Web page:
One curious thing about neurodegenerative diseases is that many of them are caused by mutant proteins that are not specific to neurons. Presenilin, amyloid-β precursor protein, tau, parkin, and huntingtin, to name just a few, all occur in a multitude of cell types and tissues. And while they all seem to be linked to protein misfolding, their normal day-to-day functions are not something one would typically equate with neurons. But in today’s Nature Genetics, Stefan Pulst and colleagues at the Cedar Sinai Medical Center, Los Angeles, report that mutations in a quintessentially neuronal protein, the voltage-gated potassium channel KCNC3 (also known as Kv3.3), are responsible for two types of ataxia. Given that the KCNC family member Kv3.4 is overexpressed in transgenic mouse models of Alzheimer disease (see Angulo et al., 2004) and potassium channel dysfunction has also been linked to Huntington (see Ariano et al., 2004) and Parkinson diseases (see ARF related news story) the role of potassium channels in various neurodegenerative disorders may be worth a closer look.
The Kv3.3 mutations are responsible for both early-onset spinocerebellar ataxia type 13 (SCA13) in a French family and adult-onset, dominantly inherited ataxia in a Filipino family. First author Michael Waters and colleagues made the connection when they narrowed the search for the offending mutations, which had been mapped to overlapping segments of chromosome 19, to a small region of DNA. Although the candidate site contained around 40 genes, the authors focused on Kv3.3 because it is expressed in the affected area of the brain, the Purkinje neurons of the cerebellum.
Waters and colleagues found that though the Filipino and French families harbored different mutations, they were both in the Kv3.3 gene. The mutations result in single amino acid substitutions, a histidine for arginine in the Filipino family (R420H) and a leucine for phenylalanine (F448L) in the French pedigree. These substitutions are in highly conserved positions which play crucial roles in the operation of the voltage-gated channel. Histidine 420 is found in the voltage sensing domain, while phenylalanine 448 is in a region of the protein that regulates the opening of the channel pore. Waters and colleagues found that the R420H mutation rendered the channel inactive, while the F448L mutation shifted the activation potential for the channel about 13 mV more negative. Though this shift did not seem to affect the activation of the channel, Waters found that deactivation of the F448L channel progresses much more slowly than the wild type.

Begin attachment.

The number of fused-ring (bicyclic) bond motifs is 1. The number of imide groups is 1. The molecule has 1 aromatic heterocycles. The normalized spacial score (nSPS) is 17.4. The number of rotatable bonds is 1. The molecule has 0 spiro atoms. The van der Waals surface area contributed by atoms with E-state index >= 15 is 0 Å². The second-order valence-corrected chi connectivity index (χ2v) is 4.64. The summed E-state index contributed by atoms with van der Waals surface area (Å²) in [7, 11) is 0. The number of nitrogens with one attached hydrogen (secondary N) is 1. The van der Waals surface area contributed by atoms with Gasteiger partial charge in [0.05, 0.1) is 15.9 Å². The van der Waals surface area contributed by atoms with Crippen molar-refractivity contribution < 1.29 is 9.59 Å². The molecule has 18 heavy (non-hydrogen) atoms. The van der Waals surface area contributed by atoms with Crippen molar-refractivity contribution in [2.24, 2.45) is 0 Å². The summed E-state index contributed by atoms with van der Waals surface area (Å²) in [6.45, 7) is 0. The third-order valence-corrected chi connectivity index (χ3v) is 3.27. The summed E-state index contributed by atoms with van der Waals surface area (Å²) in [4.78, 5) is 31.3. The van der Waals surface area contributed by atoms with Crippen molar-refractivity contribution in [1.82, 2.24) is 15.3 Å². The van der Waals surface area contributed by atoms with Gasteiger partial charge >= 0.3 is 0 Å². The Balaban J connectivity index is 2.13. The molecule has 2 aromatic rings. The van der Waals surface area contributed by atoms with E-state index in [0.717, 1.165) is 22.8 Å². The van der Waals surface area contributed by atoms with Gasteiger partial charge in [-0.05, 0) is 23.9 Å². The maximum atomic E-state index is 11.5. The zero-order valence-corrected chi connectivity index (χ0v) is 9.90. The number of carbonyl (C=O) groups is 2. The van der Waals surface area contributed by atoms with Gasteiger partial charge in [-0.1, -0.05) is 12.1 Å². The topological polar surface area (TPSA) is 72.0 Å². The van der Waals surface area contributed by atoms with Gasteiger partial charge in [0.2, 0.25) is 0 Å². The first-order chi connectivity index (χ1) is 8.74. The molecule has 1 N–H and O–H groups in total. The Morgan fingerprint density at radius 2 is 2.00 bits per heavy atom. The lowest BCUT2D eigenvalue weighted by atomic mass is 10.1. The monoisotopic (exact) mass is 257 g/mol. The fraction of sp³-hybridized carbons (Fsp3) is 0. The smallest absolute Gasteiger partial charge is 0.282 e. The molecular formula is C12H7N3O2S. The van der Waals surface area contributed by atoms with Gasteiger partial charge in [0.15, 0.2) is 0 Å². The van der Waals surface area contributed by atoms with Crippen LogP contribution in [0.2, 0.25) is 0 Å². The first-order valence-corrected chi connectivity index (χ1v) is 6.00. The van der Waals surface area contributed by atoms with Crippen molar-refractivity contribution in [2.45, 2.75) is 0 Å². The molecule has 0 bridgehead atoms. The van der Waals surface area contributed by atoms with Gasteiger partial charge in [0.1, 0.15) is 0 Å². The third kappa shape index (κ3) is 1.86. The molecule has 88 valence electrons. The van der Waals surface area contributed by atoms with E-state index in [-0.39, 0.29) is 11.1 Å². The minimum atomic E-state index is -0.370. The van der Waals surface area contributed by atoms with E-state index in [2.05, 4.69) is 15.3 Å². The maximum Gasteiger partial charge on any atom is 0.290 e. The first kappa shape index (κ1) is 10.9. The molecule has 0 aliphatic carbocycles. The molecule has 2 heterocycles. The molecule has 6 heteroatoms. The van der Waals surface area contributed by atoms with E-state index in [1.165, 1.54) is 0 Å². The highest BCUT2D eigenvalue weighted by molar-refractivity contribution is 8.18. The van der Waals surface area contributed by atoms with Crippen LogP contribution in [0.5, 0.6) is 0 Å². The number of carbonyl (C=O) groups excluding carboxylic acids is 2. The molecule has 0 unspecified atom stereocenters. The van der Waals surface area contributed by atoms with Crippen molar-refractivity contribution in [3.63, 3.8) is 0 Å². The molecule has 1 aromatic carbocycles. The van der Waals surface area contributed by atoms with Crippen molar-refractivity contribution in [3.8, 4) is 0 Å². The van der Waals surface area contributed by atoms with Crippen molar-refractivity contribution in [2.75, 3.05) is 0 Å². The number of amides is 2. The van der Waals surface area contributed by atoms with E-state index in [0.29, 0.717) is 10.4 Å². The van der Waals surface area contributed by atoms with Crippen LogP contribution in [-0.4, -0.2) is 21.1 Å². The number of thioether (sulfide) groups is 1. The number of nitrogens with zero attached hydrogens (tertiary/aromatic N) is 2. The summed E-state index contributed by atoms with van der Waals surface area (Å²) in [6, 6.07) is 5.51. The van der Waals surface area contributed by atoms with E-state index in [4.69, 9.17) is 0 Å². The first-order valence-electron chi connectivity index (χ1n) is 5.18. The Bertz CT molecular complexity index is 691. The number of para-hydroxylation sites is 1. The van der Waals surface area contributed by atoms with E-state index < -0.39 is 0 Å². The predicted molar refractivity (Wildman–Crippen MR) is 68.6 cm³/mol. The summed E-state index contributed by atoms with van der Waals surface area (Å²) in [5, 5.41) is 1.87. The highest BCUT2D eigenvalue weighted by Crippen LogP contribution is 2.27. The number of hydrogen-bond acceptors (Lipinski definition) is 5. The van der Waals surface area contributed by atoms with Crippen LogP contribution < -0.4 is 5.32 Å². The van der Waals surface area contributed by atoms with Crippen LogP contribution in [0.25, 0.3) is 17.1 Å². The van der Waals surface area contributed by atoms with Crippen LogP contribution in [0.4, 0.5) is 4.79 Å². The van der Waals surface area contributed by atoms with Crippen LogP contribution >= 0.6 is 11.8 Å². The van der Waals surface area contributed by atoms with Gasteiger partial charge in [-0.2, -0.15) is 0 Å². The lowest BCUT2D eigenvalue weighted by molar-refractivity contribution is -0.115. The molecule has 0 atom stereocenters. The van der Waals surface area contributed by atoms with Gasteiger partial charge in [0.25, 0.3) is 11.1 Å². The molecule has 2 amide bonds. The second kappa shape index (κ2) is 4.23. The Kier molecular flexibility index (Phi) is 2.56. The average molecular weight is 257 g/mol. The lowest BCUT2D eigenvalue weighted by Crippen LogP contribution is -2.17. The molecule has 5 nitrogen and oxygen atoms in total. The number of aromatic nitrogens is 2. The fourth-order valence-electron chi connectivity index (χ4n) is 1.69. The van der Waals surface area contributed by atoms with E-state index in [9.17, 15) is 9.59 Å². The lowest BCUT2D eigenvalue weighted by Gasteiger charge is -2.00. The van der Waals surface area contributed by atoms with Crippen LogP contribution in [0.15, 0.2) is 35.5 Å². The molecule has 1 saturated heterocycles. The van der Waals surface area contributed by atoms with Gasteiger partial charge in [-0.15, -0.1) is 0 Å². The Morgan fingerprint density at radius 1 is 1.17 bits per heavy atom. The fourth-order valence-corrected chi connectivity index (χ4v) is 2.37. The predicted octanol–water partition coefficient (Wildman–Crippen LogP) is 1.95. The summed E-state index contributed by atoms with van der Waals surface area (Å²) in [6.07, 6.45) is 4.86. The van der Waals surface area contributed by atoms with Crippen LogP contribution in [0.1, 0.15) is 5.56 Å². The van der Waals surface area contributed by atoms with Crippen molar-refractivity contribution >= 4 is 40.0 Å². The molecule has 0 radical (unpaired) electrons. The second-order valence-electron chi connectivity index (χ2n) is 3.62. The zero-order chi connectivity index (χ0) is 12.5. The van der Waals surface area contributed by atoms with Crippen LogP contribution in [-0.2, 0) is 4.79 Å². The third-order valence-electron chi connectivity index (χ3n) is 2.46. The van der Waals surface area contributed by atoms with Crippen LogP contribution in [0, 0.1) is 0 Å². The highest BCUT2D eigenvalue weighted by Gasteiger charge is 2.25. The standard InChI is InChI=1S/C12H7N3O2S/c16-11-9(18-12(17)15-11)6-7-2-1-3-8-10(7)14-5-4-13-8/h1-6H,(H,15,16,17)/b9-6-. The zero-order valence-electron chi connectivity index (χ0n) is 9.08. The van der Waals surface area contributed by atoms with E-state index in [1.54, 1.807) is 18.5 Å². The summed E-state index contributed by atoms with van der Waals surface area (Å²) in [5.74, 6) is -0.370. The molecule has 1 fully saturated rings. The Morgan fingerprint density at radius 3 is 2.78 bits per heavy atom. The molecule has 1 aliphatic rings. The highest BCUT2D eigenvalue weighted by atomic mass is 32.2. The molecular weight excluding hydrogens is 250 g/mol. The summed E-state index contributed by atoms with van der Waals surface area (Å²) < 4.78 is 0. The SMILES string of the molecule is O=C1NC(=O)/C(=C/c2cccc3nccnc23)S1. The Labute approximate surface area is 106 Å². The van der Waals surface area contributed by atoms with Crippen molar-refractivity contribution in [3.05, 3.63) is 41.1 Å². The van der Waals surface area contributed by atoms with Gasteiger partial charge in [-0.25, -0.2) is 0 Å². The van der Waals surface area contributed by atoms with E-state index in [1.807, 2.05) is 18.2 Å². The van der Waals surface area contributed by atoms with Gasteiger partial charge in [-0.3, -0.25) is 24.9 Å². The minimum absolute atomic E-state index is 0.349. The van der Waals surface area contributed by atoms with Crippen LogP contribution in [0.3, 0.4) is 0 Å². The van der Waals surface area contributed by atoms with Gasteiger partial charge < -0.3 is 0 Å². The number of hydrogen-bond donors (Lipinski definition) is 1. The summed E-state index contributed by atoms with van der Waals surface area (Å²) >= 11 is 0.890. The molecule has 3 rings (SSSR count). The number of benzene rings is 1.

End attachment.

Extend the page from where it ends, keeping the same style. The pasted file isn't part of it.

Curiously, knockouts of Kv3.3 result in no obvious phenotype in mice. The authors suggest that this is because Kv3.1 and Kv3.2 family members may compensate, and indeed Kv3.1/Kv3.3 double knockouts show signs of tremor and ataxia (see Espinosa et al., 2001).
Why do the reported mutations lead to ataxia? Waters and colleagues found the R420H mutant acts in a dominant-negative fashion, forming heteromultimeric channels with other Kv3 family members and inactivating them. On the other hand, because the F448L mutant channel closes more slowly than the wild type, it is likely to delay repolarization of neurons and therefore increase the interval between action potentials. This spells particular trouble for Purkinje neurons of the cerebellum, which fire at high frequency. The 448 mutation is, therefore, expected to be more severe, and probably explains the early onset of disease in the French family.
But the kinetics of the F448L mutant are interesting for another reason—they suggest a potential mechanism for neurodegeneration. Because these channels are required to repolarize neurons, shutting off sodium influx in the soma and calcium influx in the dendrites of Purkinje cells, the slowly rectifying current of the F448L mutant could leave cells open to increased calcium influx, which in turn could trigger apoptotic pathways and cell death. The author suggest that “these channels be examined as mutational and therapeutic targets in bursting neurons in the hippocampus and substantia nigra, especially in conjunction with neurodegenerative diseases such as Parkinson and Alzheimer disease.”—Tom Fagan
- Angulo E, Noé V, Casadó V, Mallol J, Gomez-Isla T, Lluis C, Ferrer I, Ciudad CJ, Franco R. Up-regulation of the Kv3.4 potassium channel subunit in early stages of Alzheimer's disease. J Neurochem. 2004 Nov;91(3):547-57. PubMed.
- Ariano MA, Cepeda C, Calvert CR, Flores-Hernández J, Hernández-Echeagaray E, Klapstein GJ, Chandler SH, Aronin N, Difiglia M, Levine MS. Striatal potassium channel dysfunction in Huntington's disease transgenic mice. J Neurophysiol. 2005 May;93(5):2565-74. PubMed.
- Espinosa F, McMahon A, Chan E, Wang S, Ho CS, Heintz N, Joho RH. Alcohol hypersensitivity, increased locomotion, and spontaneous myoclonus in mice lacking the potassium channels Kv3.1 and Kv3.3. J Neurosci. 2001 Sep 1;21(17):6657-65. PubMed.
No Available Further Reading
- Waters MF, Minassian NA, Stevanin G, Figueroa KP, Bannister JP, Nolte D, Mock AF, Evidente VG, Fee DB, Müller U, Dürr A, Brice A, Papazian DM, Pulst SM. Mutations in voltage-gated potassium channel KCNC3 cause degenerative and developmental central nervous system phenotypes. Nat Genet. 2006 Apr;38(4):447-51. PubMed.